EECS 280 Tutorials

Leaking Checking

This tutorial explains how to check for memory leaks in C/C++ programs. We’ll use the address sanitizer on WSL and Linux and the leaks tool on macOS.

Quick start

WSL or Linux: Add the compiler flag -fsanitize=address in the Makefile. Compile and run.

CXXFLAGS ?= -Wall -Werror -pedantic -g --std=c++17 -Wno-sign-compare -Wno-comment
# primer-spec-highlight-start
CXXFLAGS += -fsanitize=address
# primer-spec-highlight-end
$ make main.exe
$ ./main.exe

macOS: Compile and run with the leaks tool. Not compatible with the address sanitizer (remove compiler flag -fsanitize=address).

$ make main.exe
$ MallocStackLogging=1 leaks -quiet -atExit -- ./main.exe


This tutorial relies on command line tools. If you haven’t installed CLI tools on your machine yet, follow one of these tutorials first.

macOS Windows Linux

We’re also assuming you are familiar with a text editor or IDE. If you haven’t already done so, follow one of these tutorials.

VS Code (recommended) Visual Studio Xcode

Finally, you’ll need to be familiar with the command line interface (CLI). If you haven’t seen it yet, take a look at the Command Line Tutorial.

Example program

We’ll work in a directory called leakcheck just for this tutorial.

$ mkdir leakcheck

Create a file called main.cpp and copy-paste this leaky Hello World program.

#include <iostream>
using namespace std;

int main() {
  new int;  // Memory leak!
  cout << "Hello Leaks!\n";

Create a file called Makefile and copy-paste this code.

CXX ?= g++
CXXFLAGS ?= -Wall -Werror -pedantic -g --std=c++17 -Wno-sign-compare -Wno-comment

# Run regression test
test: main.exe

# Compile the main executable
main.exe: main.cpp
	$(CXX) $(CXXFLAGS) main.cpp -o main.exe

# Remove automatically generated files
clean :
	rm -rvf *.exe *~ *.out *.dSYM *.stackdump

Your directory should look like this:

$ tree
├── Makefile
└── main.cpp

The program should compile and run.

$ make main.exe
$ ./main.exe
Hello Leaks!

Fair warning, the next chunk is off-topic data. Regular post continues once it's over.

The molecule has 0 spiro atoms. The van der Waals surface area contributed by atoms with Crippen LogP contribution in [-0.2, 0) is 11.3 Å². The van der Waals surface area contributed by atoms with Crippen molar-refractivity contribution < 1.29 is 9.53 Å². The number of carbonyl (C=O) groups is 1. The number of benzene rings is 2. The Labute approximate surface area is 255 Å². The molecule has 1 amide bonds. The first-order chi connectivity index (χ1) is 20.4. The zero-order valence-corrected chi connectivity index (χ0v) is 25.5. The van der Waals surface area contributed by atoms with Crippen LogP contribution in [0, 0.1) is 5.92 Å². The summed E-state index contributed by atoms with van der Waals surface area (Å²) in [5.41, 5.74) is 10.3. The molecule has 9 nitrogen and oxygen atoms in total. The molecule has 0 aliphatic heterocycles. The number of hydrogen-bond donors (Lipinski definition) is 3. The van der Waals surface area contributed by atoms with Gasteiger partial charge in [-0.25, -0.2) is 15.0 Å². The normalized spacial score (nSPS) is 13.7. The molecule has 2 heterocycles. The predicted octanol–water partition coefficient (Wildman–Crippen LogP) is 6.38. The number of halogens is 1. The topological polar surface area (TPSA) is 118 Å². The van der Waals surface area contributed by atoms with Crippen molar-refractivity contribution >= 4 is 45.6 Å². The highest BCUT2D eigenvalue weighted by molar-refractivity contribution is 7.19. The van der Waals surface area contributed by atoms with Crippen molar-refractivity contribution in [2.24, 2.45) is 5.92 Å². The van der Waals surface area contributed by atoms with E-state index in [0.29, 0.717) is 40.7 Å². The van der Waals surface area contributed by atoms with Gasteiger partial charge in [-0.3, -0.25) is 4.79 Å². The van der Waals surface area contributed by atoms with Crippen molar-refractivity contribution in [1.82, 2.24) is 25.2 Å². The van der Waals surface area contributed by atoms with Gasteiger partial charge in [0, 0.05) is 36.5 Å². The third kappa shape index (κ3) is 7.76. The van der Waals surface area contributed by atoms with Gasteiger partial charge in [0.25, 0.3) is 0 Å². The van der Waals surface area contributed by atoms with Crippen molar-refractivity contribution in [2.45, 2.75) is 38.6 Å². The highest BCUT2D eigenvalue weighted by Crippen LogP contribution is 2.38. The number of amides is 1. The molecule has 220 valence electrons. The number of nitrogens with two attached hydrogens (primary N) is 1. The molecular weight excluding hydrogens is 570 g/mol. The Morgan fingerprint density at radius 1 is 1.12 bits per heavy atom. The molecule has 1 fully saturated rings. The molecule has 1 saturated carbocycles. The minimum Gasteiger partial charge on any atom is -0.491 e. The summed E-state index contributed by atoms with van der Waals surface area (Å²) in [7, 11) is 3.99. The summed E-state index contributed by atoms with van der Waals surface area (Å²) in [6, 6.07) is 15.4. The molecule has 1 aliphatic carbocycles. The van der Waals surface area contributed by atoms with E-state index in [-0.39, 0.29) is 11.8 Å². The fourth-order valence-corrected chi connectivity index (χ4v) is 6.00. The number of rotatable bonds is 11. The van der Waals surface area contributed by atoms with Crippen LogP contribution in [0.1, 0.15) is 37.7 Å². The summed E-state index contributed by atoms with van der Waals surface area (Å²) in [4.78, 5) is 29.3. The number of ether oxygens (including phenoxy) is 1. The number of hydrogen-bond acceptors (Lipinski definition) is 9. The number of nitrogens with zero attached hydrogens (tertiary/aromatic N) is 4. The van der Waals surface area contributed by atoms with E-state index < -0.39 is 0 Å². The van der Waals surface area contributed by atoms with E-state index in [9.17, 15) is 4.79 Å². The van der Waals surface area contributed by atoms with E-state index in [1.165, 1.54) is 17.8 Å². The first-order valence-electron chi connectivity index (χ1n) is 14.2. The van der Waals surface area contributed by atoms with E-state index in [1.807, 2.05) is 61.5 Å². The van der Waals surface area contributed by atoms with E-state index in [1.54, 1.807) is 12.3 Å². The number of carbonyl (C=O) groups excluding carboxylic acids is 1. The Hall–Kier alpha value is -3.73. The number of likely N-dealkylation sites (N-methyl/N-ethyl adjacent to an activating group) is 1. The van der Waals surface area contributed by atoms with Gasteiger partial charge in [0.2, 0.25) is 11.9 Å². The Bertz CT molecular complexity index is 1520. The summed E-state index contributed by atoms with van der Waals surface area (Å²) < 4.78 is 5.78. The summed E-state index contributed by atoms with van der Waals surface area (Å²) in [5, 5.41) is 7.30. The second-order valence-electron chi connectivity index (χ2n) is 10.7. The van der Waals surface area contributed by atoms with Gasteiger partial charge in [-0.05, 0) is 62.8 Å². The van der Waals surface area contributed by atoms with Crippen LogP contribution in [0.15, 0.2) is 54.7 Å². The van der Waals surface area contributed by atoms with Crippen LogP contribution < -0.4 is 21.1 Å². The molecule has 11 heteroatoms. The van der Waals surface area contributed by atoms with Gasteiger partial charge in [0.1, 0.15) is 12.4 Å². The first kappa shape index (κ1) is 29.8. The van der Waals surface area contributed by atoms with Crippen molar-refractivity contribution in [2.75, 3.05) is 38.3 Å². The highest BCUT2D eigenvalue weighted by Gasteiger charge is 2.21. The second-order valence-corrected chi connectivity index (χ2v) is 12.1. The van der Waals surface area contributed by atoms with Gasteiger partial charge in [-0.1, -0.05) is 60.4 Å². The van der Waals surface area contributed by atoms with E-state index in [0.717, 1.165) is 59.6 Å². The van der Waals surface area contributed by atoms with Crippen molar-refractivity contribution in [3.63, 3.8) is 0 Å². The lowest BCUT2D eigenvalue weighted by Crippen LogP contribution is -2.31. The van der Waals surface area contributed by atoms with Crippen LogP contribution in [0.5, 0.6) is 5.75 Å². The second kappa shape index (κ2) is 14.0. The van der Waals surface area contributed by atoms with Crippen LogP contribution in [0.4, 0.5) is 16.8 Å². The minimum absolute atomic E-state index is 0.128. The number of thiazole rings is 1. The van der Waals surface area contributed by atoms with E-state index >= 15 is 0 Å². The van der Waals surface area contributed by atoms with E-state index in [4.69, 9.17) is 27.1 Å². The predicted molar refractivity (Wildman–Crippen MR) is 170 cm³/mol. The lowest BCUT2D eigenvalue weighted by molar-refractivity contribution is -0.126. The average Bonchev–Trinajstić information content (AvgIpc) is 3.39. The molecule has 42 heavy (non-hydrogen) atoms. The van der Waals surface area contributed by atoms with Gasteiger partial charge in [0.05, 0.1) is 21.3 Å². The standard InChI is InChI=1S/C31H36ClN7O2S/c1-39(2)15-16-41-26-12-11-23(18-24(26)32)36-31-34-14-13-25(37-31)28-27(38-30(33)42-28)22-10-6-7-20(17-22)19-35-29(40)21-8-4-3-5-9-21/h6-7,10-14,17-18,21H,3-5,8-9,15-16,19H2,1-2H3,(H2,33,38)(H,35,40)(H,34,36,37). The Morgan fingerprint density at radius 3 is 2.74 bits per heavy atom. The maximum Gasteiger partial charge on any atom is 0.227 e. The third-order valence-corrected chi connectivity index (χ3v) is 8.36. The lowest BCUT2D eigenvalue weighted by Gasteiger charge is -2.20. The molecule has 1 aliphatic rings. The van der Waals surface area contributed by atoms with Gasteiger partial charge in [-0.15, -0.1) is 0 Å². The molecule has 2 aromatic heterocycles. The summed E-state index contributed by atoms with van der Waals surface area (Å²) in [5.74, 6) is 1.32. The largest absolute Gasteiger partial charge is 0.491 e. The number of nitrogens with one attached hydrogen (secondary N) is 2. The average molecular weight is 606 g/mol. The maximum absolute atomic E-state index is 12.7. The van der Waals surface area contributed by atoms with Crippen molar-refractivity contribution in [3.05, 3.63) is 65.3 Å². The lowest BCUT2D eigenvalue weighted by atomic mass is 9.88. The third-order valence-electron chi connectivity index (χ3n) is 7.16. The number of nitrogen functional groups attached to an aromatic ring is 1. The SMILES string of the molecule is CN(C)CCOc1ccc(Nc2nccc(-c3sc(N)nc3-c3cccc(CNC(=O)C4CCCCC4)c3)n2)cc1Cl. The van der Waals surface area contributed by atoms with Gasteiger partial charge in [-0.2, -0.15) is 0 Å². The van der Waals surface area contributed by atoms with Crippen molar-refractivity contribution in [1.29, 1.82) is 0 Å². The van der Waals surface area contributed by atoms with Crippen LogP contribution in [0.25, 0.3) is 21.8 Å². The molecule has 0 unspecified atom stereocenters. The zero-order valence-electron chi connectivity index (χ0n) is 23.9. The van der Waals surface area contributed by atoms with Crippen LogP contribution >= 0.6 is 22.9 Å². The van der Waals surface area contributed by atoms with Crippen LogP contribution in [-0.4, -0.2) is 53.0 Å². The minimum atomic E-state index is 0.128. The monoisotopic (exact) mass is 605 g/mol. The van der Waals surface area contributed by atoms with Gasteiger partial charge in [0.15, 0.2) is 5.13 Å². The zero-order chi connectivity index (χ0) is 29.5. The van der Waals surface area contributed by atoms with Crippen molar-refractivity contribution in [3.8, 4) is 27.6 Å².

Verify that your Makefile does not enable the address sanitizer.

CXXFLAGS ?= -Wall -Werror -pedantic -g --std=c++17 -Wno-sign-compare -Wno-comment
# primer-spec-highlight-start
# Should *not* see -fsanitize=address
# primer-spec-highlight-end

Compile and run with the leaks program.

$ make main.exe
$ MallocStackLogging=1 leaks -quiet -atExit -- ./main.exe
main.exe(14025) MallocStackLogging: could not tag MSL-related memory as no_footprint, so those pages will be included in process footprint - (null)
main.exe(14025) MallocStackLogging: recording malloc and VM allocation stacks using lite mode
Hello Leaks!
Process 14025 is not debuggable. Due to security restrictions, leaks can only show or save contents of readonly memory of restricted processes.

leaks Report Version: 4.0, multi-line stacks
Process 14025: 226 nodes malloced for 17 KB
Process 14025: 1 leak for 16 total leaked bytes.

STACK OF 1 INSTANCE OF 'ROOT LEAK: <malloc in main>':
3   dyld                                  0x1aea9be50 start + 2544
2   main.exe                              0x1001bf220 main + 16  main.cpp:0
1   libc++abi.dylib                       0x1aed808b0 operator new(unsigned long) + 32
0   libsystem_malloc.dylib                0x1aec2ec20 _malloc_zone_malloc_instrumented_or_legacy + 128 
    1 (16 bytes) ROOT LEAK: <malloc in main 0x12e7040f0> [16]

WSL and Linux

Edit your Makefile and enable the address sanitizer by adding -fsanitize=address.

CXXFLAGS ?= -Wall -Werror -pedantic -g --std=c++17 -Wno-sign-compare -Wno-comment
# primer-spec-highlight-start
CXXFLAGS += -fsanitize=address
# primer-spec-highlight-end

Compile and run.

$ make main.exe
$ ./main.exe
Hello Leaks!

==1905936==ERROR: LeakSanitizer: detected memory leaks

Direct leak of 4 byte(s) in 1 object(s) allocated from:
    #0 0x7f54a90ae7b0 in operator new(unsigned long) (/lib64/
    #1 0x400a73 in main /home/awdeorio/leakcheck/main.cpp:6
    #2 0x7f54a8303cf2 in __libc_start_main (/lib64/

SUMMARY: AddressSanitizer: 4 byte(s) leaked in 1 allocation(s).

CAEN Linux Pitfall On Michigan Engineering CAEN Linux, you may need to load a full-featured GCC with the module tool. You’ll need to do this each time you log in.

$ module load gcc/9


Original document written by Andrew DeOrio

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